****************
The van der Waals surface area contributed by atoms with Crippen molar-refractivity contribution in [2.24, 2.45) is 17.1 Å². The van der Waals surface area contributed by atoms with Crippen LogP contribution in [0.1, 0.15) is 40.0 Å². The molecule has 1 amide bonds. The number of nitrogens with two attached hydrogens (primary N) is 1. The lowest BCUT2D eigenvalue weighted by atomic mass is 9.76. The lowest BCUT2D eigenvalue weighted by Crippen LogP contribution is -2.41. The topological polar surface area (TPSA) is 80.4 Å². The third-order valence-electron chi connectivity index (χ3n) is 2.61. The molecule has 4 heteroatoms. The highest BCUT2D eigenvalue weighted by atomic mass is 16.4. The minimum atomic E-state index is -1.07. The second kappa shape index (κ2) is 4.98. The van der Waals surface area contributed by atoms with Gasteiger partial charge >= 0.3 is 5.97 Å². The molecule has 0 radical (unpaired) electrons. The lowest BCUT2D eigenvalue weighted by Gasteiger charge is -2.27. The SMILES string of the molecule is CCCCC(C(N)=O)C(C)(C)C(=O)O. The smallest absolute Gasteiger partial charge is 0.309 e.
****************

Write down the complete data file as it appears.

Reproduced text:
The van der Waals surface area contributed by atoms with Crippen molar-refractivity contribution in [2.24, 2.45) is 17.1 Å². The van der Waals surface area contributed by atoms with Crippen LogP contribution in [0.1, 0.15) is 40.0 Å². The molecule has 1 amide bonds. The number of nitrogens with two attached hydrogens (primary N) is 1. The lowest BCUT2D eigenvalue weighted by atomic mass is 9.76. The lowest BCUT2D eigenvalue weighted by Crippen LogP contribution is -2.41. The topological polar surface area (TPSA) is 80.4 Å². The third-order valence-electron chi connectivity index (χ3n) is 2.61. The molecule has 4 heteroatoms. The highest BCUT2D eigenvalue weighted by atomic mass is 16.4. The minimum atomic E-state index is -1.07. The second kappa shape index (κ2) is 4.98. The van der Waals surface area contributed by atoms with Gasteiger partial charge >= 0.3 is 5.97 Å². The molecule has 0 radical (unpaired) electrons. The lowest BCUT2D eigenvalue weighted by Gasteiger charge is -2.27. The SMILES string of the molecule is CCCCC(C(N)=O)C(C)(C)C(=O)O. The smallest absolute Gasteiger partial charge is 0.309 e.